Then reading will take purpose for him and be accomphshed almost without drill and practically with no effort. The read- ing book will gradually disappear as a portion of his literary heritage. In the kindergarten the child will learn the play forms, and in the first grade the real be- ginnings, of phonics and of the form of words in the applied science of spelling. In music he will learn the beginnings of the use of the voice. This will leave him free, when he begins reading later, to give attention to the thought reality back of the symbols. When the elements combining to produce good oral reading are cared for in the kindergarten and in the first grade, in the subjects of which they properly form a part, the child, when beginning to read, no longer will be needlessly diverted, his literature will contribute to his reading without interference, and his growth in language will become an improved, steady accom- pUshment.

Blow, Susan: Symbolic Education. Dewey, John: The School and the Child. Ibid: The School and Society. University of Chicago Press. Welsh, Charles: Right Reading for Children. That is useful for every man which is conformable to his own con- stitution and nature. Genuine interest means that a person has identified himself with, or found himself in, a certain course of activity.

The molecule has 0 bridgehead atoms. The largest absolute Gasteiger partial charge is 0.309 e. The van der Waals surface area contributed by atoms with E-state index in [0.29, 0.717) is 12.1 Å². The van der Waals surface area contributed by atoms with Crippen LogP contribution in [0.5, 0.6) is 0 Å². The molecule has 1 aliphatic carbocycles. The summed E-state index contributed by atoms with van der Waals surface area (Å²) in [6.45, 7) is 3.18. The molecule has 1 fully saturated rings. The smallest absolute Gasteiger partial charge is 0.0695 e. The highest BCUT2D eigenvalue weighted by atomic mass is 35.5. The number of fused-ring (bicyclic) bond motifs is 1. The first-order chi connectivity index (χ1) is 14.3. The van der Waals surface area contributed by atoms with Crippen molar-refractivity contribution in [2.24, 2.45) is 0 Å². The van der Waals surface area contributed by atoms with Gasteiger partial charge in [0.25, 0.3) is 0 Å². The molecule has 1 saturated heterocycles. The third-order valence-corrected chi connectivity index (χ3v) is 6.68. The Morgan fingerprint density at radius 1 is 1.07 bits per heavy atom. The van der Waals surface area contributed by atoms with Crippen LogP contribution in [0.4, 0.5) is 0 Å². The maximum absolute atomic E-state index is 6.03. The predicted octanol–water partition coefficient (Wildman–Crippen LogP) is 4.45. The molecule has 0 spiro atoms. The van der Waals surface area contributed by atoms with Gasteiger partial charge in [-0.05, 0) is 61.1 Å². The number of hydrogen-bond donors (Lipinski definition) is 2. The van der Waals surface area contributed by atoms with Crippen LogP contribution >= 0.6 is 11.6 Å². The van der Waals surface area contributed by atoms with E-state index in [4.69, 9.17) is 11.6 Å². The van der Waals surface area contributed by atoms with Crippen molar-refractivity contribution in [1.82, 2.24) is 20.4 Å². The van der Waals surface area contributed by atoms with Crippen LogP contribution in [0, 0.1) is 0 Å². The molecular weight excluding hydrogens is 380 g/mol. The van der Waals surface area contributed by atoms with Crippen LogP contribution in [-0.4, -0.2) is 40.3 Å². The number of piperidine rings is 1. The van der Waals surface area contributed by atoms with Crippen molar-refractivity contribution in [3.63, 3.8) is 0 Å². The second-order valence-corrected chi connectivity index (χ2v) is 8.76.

It is obtained not by thinking about it and consciously aiming at it, but by consid- ering and aiming at the conditions that lie back of it, and compel it. Fairy tales must contain what interests children. It is a well-known principle that selective interest pre- cedes voluntary attention; therefore interest is funda- mental. All that is accomplished of permanent good is a by-product of the enjoyment of the tale.

The tale will go home only as it brings joy, and it will bring joy when it secures the child's interest. Now interest is the condition which requires least mental effort. The first step, then, is to study the interests of the child.